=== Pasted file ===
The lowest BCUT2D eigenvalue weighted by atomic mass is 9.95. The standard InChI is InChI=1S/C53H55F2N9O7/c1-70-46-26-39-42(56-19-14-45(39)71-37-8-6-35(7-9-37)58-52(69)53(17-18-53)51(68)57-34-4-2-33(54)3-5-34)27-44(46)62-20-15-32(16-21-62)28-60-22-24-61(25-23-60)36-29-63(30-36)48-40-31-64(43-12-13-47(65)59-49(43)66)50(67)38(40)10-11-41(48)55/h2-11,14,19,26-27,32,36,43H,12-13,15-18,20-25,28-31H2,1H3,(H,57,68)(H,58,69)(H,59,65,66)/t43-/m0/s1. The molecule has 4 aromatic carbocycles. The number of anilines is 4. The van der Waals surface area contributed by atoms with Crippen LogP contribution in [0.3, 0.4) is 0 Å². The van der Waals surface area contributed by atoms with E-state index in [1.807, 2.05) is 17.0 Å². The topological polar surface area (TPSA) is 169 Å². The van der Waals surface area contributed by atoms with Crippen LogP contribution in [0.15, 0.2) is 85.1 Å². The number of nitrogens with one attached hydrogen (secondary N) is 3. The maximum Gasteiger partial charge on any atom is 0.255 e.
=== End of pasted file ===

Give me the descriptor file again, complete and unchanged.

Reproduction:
The lowest BCUT2D eigenvalue weighted by atomic mass is 9.95. The standard InChI is InChI=1S/C53H55F2N9O7/c1-70-46-26-39-42(56-19-14-45(39)71-37-8-6-35(7-9-37)58-52(69)53(17-18-53)51(68)57-34-4-2-33(54)3-5-34)27-44(46)62-20-15-32(16-21-62)28-60-22-24-61(25-23-60)36-29-63(30-36)48-40-31-64(43-12-13-47(65)59-49(43)66)50(67)38(40)10-11-41(48)55/h2-11,14,19,26-27,32,36,43H,12-13,15-18,20-25,28-31H2,1H3,(H,57,68)(H,58,69)(H,59,65,66)/t43-/m0/s1. The molecule has 4 aromatic carbocycles. The number of anilines is 4. The van der Waals surface area contributed by atoms with Crippen LogP contribution in [0.3, 0.4) is 0 Å². The van der Waals surface area contributed by atoms with E-state index in [1.807, 2.05) is 17.0 Å². The topological polar surface area (TPSA) is 169 Å². The van der Waals surface area contributed by atoms with Crippen LogP contribution in [0.15, 0.2) is 85.1 Å². The number of nitrogens with one attached hydrogen (secondary N) is 3. The maximum Gasteiger partial charge on any atom is 0.255 e.